Chateau Musar and a slow baked pork belly for Salamungundi
Today is the Welcombe Salamungundi, when the good people of Welcombe share a winter feast, everyone is invited to just turn up and bring some food and wine to share. Usually the table is laden with home made produce ranging from breads to desserts. The table is decorated with winter foliage, and everyone sits where they can. Usually there are some light hearted skits, stories and speeches, and soon enough the noise of happy conversation gets louder and louder.
This year I thought of slow braising a pork belly. To keep it moist during the long process of releasing the fats I made up a jus for the pork to sit in and let it reduce to a thick sauce over four to five hours in a low oven.
We have a bottle of Chateau Musar 2003, and its big old flavours should be a good tipple to go with the sweet seasoned meat.
Chateau Musar is a powerful,mature and rich red wine from the Bekaa Valley in the Lebanon. They have made a wine every year since the late 50’s continuing through wars, revolution and invasion. Many times the wine cellar has doubled as an air raid shelter. Gaston Hochar is the old man who creates this idiosyncratic wine, now supported by his two sons. The chateau is an 18th century castle with the vineyards stretching for some distance. It may be that the difficult transportation of the grape under a hot sun goes somewhere toward the raisiny flavour.
They have a very individual style of making wine. The red is fermented in concrete, then placed in vats for a year, transferred to new oak for a year then back to vats for several years. M. Hochar suggests about ten years are needed before it is ready for drinking. They use a selection of grapes usually a mix of Cabernet Sauvignon, Cinsaut, Carignan, Grenache and Mourvedre. The wine is big, full of flavour, some years a bit too heavy, but always an interesting and exciting bottle, the colour is generally a deep aged red, closer to brown than purple. the flavour is dry, long and rich. I have been disappointed on more than one occasion but I still buy a bottle at least once a year and I like it that the Hochars refuse to change the operation for anyone.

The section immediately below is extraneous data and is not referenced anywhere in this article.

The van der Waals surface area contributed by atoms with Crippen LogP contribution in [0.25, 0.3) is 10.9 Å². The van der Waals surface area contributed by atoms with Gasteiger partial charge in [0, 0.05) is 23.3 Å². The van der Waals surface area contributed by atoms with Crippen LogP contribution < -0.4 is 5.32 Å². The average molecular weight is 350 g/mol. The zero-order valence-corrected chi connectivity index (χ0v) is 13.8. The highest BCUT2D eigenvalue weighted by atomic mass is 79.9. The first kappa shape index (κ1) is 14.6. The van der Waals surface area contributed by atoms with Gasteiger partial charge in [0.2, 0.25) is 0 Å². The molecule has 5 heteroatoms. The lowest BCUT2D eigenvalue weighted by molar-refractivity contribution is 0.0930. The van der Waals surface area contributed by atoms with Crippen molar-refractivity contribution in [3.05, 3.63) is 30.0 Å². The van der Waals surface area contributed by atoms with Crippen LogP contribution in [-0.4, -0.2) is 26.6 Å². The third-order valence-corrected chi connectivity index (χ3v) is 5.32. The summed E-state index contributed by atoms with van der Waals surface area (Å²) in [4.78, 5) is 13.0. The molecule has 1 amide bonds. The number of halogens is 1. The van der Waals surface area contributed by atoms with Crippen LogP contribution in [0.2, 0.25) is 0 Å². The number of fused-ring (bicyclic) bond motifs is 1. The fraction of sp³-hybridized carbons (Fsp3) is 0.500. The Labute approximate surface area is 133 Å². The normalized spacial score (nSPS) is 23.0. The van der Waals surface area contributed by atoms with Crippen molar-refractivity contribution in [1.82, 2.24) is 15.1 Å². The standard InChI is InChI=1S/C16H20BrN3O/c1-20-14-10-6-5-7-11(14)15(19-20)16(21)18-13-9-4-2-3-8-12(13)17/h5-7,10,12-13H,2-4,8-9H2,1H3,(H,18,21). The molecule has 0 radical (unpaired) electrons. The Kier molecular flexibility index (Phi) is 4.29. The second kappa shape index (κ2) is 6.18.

For the Belly Pork I bought half a side of belly, making about 20 good tapas size cubes. It cost under £10. The first job is to cut out the ribs, it isn’t a hard job, just use a sharp knife, you could discard them but they are delicious to gnaw on later and the marrow helps the sauce thicken naturally. Now score the flesh, for a dinner I would score diagonal slices about 1/2 inch apart and then straight cut a steak size portion each, but for these cubes I scored a grid pattern to facilitate cutting later. Then I poured boiling water from the kettle slowly over the fat. This serves two purposes, it defines the scoring, and helps crisp up the skin, I rubbed some seasalt over the flesh which also helps it to crisp. Then I made an asian style jus to braise the pork in, I find this keeps the meat moist and flavours the meat during cooking, and reduces to make a delicious sauce with the meat juices. I used 2/3 pint of apple juice with a spoon of fresh miso paste (you could use soy sauce), coriander powder, chinese pepper, cinnamon, some cloves and a little fresh ginger. put it in a large dish, put the spare ribs in and rested the belly pork on the top. I covered the whole thing with foil which I removed after 2 hours or so of cooking. This was enough time to help cook out the fats in the meat before the skin started to crisp. I cooked the dish for well over four hours in a low oven (100c). I kept checking to see how it was progressing, if the sauce was starting to boil dry I would add some more juice or water. The dish is done when the fat has run and the skin crisps. The meat should be layers of meat with the surrounding fat almost gone. The sauce will thicken itself to a delicious sticky sweet consistency, I took out the belly to let it rest and continued to reduce the jus until the ribs remained in a dark, sticky sauce.
After standing for fifteen minutes or so the meat had settled and congealed and was easier to serve. After cutting it into cubes I skewered it to aid serving. After arranging on the plate I poured off the fat in the pan and dribbled over the sauce giving each piece a dose of thick sweet, dark reduction.
I am really looking forward to see how people like it at the Salamungundi, and sharing the wine with my in-laws. I best get it all in the car.